Bits and Pieces
About Riverboat Captains


- Hugh Campbell - John W. Cannon - *Henry Castrop - *Robert Cook - *Captain Robert A. Cunningham -
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Transcribed by W. T. Block from Galveston Daily News of Dec. 1, 1901 (See)

“Hempstead, Texas, Feb. 28-This is my 35th anniversary as a member of the Galveston News family and a regular correspondent, 1861-1896. That is indeed a long time, and the interval is interesting to look back at the part and ponder over the many changes observed on all sides. How few of the familiar faces met then are now to be seen. How often The News recorded their deaths, and the words engraved on the marble stones in the cemeteries remind the living that they no longer exist. Thirty-five years! Almost a lifetime, and what wonderful changes and improvements now bless the human race. Passengers from Galveston to Houston and return were then carried on the fine steamers, plying daily between the 2 ports. A fine stateroom for $2.50, with excellent meals consisting of plenty of fish and oysters, was the price of the fare. Good old Captains John Sterrett, C. Blakeman, Bill Sangster, Dave Connor, Pat Christian, Bill Dwyer, and Capt. Herschberger, and others now escaping the memory of the writer, paced the decks of their fine boats; and many travelers preferred the trip by boat rather than going on the Galveston, Houston and Henderson Railroad, the fare being about the same. The trip by railroad took about 4 hours. Now the time has been shortened to one hour and 40 minutes by the schedule. President J. M. Brown and his master mechanic, George B. Nichols, were fine looking business men, and putting their shoulders to the wheel, soon made the railroad route the most popular and crowded the steamboat passenger traffic to the wall. The freight business was quite flourishing, however, and the steamers captured the largest portion of the freight traffic between the 2 cities during those many years. That was over 20 years ago although the event seems like yesterday to old Texans. Passengers leaving Galveston in the evening reached Houston early the next morning on the boats.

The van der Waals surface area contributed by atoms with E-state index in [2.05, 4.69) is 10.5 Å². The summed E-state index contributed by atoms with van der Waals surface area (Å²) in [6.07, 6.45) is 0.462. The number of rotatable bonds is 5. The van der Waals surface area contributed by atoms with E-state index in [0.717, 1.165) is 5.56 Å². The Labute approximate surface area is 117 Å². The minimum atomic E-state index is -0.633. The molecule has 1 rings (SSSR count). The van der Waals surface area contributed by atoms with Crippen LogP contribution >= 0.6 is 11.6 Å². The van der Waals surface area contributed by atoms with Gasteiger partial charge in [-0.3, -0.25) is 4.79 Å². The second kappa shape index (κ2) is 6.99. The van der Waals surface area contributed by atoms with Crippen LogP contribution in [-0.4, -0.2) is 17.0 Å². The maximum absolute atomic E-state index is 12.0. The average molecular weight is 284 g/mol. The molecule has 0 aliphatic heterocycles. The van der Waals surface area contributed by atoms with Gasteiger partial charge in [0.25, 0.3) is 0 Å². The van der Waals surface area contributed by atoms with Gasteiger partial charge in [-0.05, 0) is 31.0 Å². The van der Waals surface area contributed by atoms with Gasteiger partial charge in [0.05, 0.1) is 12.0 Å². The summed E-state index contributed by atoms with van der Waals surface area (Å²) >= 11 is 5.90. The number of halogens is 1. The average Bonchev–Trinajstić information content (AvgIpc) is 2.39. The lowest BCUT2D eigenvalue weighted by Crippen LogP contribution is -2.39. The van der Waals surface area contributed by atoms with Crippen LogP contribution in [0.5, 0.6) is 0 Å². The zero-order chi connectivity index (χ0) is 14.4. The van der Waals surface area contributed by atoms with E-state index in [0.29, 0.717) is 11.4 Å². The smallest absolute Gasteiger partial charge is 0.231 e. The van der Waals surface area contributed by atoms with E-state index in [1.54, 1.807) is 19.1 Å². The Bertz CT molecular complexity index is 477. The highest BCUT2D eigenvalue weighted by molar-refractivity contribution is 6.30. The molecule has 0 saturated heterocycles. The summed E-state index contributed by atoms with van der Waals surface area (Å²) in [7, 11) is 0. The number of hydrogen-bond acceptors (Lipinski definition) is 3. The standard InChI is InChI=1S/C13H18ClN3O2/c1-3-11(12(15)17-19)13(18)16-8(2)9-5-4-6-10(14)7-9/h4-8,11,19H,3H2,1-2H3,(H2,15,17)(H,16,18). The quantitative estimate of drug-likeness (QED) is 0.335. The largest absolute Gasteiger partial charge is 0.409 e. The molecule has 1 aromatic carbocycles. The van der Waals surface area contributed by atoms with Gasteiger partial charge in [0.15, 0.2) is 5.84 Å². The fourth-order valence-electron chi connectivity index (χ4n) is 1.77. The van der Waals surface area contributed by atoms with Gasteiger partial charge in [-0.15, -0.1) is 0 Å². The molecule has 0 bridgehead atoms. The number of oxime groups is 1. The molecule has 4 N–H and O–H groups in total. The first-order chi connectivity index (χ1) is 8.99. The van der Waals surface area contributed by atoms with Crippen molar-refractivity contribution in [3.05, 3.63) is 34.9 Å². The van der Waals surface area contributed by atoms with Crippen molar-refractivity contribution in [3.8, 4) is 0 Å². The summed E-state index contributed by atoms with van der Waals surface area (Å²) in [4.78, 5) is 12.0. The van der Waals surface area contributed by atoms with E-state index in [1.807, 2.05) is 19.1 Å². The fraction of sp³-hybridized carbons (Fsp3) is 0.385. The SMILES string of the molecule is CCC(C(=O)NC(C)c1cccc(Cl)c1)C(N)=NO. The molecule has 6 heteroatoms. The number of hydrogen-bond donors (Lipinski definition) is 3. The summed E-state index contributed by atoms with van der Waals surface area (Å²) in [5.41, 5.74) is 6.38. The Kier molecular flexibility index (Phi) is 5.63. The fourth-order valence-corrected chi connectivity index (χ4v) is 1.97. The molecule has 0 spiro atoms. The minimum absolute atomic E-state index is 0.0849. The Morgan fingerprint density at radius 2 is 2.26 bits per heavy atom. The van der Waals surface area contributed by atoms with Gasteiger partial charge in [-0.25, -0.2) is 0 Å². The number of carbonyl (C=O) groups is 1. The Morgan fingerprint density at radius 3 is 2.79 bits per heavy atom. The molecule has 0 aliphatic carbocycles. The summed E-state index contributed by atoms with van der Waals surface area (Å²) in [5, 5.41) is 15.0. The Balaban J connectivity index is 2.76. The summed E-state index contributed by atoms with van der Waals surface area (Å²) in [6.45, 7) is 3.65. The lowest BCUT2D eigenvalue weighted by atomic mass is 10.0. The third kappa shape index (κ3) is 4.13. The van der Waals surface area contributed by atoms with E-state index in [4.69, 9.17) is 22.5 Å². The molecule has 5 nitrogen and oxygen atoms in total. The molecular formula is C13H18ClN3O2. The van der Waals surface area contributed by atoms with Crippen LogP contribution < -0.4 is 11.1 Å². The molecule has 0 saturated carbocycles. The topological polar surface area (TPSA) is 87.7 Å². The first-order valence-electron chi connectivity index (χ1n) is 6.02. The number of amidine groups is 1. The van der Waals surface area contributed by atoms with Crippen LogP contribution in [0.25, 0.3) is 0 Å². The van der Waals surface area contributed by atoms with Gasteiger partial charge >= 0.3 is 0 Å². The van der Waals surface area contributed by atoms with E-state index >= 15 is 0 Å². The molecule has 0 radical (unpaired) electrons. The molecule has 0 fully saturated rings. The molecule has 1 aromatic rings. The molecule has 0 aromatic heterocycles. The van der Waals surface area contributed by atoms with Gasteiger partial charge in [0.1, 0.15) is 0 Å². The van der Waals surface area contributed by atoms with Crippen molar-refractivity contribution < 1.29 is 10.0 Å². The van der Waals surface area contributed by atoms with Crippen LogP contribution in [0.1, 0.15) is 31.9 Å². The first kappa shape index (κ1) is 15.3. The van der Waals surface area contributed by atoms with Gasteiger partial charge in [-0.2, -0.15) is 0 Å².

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* Source: Way's Packet Directory, 1848 - 1994

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